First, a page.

who unite in this unparalleled number to support its prayer. They
are from all parts of the country and from every condition of
life. They are from the sea-board, fanned by the free airs of the
ocean, and from the Mississippi and the prairies of the West,
fanned by the free airs which fertilize that extensive region.
They are from the families of the educated and uneducated, rich
and poor, of every profession, business, and calling in life,
representing every sentiment, thought, hope, passion, activity,
intelligence which inspires, strengthens, and adorns our social
system. Here they are, a mighty army, one hundred thousand
strong, without arms or banners; the advance-guard of a yet
larger army.

But though memorable for their numbers, these petitioners are
more memorable still for the prayer in which they unite. They ask
nothing less than universal emancipation; and this they ask
directly at the hands of Congress. No reason is assigned. The
prayer speaks for itself. It is simple, positive. So far as it
proceeds from the women of the country, it is naturally a
petition, and not an argument. But I need not remind the Senate
that there is no reason so strong as the reason of the heart. Do
not all great thoughts come from the heart?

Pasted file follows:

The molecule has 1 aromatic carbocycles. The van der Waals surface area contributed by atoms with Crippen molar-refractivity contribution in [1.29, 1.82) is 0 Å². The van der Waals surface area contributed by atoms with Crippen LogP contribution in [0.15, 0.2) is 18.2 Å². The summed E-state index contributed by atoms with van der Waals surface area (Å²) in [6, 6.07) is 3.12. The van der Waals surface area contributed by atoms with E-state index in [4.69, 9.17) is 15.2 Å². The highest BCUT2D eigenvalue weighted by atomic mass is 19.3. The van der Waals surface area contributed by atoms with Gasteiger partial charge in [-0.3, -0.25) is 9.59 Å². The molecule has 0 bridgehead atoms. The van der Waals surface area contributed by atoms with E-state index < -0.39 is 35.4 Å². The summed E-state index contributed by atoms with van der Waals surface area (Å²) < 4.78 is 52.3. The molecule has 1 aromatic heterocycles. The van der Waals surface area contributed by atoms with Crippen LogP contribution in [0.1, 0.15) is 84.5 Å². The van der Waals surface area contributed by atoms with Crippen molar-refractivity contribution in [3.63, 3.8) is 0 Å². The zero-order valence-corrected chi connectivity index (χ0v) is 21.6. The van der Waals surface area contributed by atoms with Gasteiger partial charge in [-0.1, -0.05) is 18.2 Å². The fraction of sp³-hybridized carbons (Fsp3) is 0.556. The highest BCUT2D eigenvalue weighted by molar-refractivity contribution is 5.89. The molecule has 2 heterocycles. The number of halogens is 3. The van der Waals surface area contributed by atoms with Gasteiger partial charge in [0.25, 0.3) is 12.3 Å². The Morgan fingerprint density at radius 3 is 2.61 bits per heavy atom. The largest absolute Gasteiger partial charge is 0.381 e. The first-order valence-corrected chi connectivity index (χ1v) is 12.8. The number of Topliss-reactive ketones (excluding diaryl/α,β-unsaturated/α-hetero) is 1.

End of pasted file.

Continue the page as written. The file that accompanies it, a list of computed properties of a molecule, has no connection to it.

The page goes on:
It is not for me, on presenting this petition, to assign reasons
which the army of petitioners has forborne to assign. But I may
not improperly add that, naturally and obviously, they all feel
in their hearts, what reason and knowledge confirm: not only that
slavery _as a unit_, one and indivisible, is the guilty origin of
the rebellion, but that its influence everywhere, even outside
the rebel States, has been hostile to the Union, always impairing
loyalty, and sometimes openly menacing the national government.
It requires no difficult logic to conclude that such a monster,
wherever it shows its head, is a _national enemy_, to be pursued
and destroyed as such, or at least a nuisance to the national
cause to be abated as such. The petitioners know well that
Congress is the depository of those supreme powers by which the
rebellion, alike in its root and in its distant offshoots, may be
surely crushed, and by which unity and peace may be permanently
secured. They know well that the action of Congress may be with
the co-operation of the slave-masters, or even without the
co-operation, under the overruling law of military necessity, or
the commanding precept of the Constitution "to guarantee to every
State a Republican form of government." Above all, they know well